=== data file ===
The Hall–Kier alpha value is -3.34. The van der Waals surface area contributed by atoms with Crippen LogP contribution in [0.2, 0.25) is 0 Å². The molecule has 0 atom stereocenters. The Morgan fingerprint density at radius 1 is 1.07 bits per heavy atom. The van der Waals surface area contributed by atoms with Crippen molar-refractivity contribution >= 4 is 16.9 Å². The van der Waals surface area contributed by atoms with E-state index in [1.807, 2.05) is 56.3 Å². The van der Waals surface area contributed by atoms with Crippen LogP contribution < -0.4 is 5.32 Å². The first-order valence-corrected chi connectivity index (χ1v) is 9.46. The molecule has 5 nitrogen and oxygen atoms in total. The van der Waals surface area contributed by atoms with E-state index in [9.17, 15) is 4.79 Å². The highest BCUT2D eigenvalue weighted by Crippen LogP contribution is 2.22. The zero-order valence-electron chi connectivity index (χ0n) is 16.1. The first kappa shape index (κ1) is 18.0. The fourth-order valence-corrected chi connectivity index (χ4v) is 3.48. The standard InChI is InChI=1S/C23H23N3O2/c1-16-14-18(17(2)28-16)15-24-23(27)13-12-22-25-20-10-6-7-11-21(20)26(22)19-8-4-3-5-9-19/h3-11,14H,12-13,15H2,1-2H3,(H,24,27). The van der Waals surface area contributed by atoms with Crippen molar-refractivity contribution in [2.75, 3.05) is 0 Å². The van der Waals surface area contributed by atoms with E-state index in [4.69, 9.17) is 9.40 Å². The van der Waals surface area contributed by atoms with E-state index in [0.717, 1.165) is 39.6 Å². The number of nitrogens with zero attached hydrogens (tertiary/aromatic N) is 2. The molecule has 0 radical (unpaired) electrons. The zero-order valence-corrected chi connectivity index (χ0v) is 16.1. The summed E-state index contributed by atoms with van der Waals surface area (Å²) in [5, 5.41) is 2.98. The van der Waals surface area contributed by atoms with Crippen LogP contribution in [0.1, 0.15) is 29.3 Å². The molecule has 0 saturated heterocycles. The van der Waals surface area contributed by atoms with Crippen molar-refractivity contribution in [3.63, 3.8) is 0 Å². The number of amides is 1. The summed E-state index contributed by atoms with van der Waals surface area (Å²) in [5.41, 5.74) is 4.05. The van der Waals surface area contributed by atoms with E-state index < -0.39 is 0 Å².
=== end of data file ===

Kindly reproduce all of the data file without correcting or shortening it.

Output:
The Hall–Kier alpha value is -3.34. The van der Waals surface area contributed by atoms with Crippen LogP contribution in [0.2, 0.25) is 0 Å². The molecule has 0 atom stereocenters. The Morgan fingerprint density at radius 1 is 1.07 bits per heavy atom. The van der Waals surface area contributed by atoms with Crippen molar-refractivity contribution >= 4 is 16.9 Å². The van der Waals surface area contributed by atoms with E-state index in [1.807, 2.05) is 56.3 Å². The van der Waals surface area contributed by atoms with Crippen LogP contribution < -0.4 is 5.32 Å². The first-order valence-corrected chi connectivity index (χ1v) is 9.46. The molecule has 5 nitrogen and oxygen atoms in total. The van der Waals surface area contributed by atoms with E-state index in [9.17, 15) is 4.79 Å². The highest BCUT2D eigenvalue weighted by Crippen LogP contribution is 2.22. The zero-order valence-electron chi connectivity index (χ0n) is 16.1. The first kappa shape index (κ1) is 18.0. The fourth-order valence-corrected chi connectivity index (χ4v) is 3.48. The standard InChI is InChI=1S/C23H23N3O2/c1-16-14-18(17(2)28-16)15-24-23(27)13-12-22-25-20-10-6-7-11-21(20)26(22)19-8-4-3-5-9-19/h3-11,14H,12-13,15H2,1-2H3,(H,24,27). The van der Waals surface area contributed by atoms with Crippen molar-refractivity contribution in [2.75, 3.05) is 0 Å². The van der Waals surface area contributed by atoms with E-state index in [4.69, 9.17) is 9.40 Å². The van der Waals surface area contributed by atoms with E-state index in [0.717, 1.165) is 39.6 Å². The number of nitrogens with zero attached hydrogens (tertiary/aromatic N) is 2. The molecule has 0 radical (unpaired) electrons. The zero-order valence-corrected chi connectivity index (χ0v) is 16.1. The summed E-state index contributed by atoms with van der Waals surface area (Å²) in [5, 5.41) is 2.98. The van der Waals surface area contributed by atoms with Crippen LogP contribution in [0.1, 0.15) is 29.3 Å². The molecule has 0 saturated heterocycles. The van der Waals surface area contributed by atoms with Crippen molar-refractivity contribution in [3.63, 3.8) is 0 Å². The number of amides is 1. The summed E-state index contributed by atoms with van der Waals surface area (Å²) in [5.41, 5.74) is 4.05. The van der Waals surface area contributed by atoms with E-state index < -0.39 is 0 Å².